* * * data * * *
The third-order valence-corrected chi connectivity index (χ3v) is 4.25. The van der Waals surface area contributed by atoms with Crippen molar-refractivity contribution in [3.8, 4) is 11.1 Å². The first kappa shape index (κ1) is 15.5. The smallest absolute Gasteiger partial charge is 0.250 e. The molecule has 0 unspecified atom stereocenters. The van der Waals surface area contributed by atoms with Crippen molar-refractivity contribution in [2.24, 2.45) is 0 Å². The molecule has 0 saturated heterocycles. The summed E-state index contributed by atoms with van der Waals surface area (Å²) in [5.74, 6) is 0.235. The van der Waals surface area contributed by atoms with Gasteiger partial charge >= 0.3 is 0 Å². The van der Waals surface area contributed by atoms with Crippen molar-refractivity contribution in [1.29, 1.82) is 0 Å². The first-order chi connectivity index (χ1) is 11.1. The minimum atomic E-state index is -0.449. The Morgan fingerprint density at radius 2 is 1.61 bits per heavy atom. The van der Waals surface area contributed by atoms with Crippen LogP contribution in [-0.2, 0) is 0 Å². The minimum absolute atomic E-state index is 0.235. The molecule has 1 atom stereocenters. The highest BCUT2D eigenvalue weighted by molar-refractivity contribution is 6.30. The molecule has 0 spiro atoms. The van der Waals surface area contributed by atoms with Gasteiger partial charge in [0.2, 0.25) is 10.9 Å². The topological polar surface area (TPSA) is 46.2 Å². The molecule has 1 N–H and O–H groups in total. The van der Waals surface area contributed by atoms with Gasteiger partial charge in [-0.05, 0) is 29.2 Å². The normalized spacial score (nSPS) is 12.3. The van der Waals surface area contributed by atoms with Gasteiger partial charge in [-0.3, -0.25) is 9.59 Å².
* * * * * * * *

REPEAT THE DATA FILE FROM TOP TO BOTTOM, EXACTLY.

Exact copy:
The third-order valence-corrected chi connectivity index (χ3v) is 4.25. The van der Waals surface area contributed by atoms with Crippen molar-refractivity contribution in [3.8, 4) is 11.1 Å². The first kappa shape index (κ1) is 15.5. The smallest absolute Gasteiger partial charge is 0.250 e. The molecule has 0 unspecified atom stereocenters. The van der Waals surface area contributed by atoms with Crippen molar-refractivity contribution in [2.24, 2.45) is 0 Å². The molecule has 0 saturated heterocycles. The summed E-state index contributed by atoms with van der Waals surface area (Å²) in [5.74, 6) is 0.235. The van der Waals surface area contributed by atoms with Gasteiger partial charge >= 0.3 is 0 Å². The van der Waals surface area contributed by atoms with Crippen molar-refractivity contribution in [1.29, 1.82) is 0 Å². The first-order chi connectivity index (χ1) is 11.1. The minimum atomic E-state index is -0.449. The Morgan fingerprint density at radius 2 is 1.61 bits per heavy atom. The van der Waals surface area contributed by atoms with Crippen LogP contribution in [-0.2, 0) is 0 Å². The minimum absolute atomic E-state index is 0.235. The molecule has 1 atom stereocenters. The highest BCUT2D eigenvalue weighted by molar-refractivity contribution is 6.30. The molecule has 0 spiro atoms. The van der Waals surface area contributed by atoms with Gasteiger partial charge in [0.2, 0.25) is 10.9 Å². The topological polar surface area (TPSA) is 46.2 Å². The molecule has 1 N–H and O–H groups in total. The van der Waals surface area contributed by atoms with Gasteiger partial charge in [-0.05, 0) is 29.2 Å². The normalized spacial score (nSPS) is 12.3. The van der Waals surface area contributed by atoms with Gasteiger partial charge in [-0.3, -0.25) is 9.59 Å².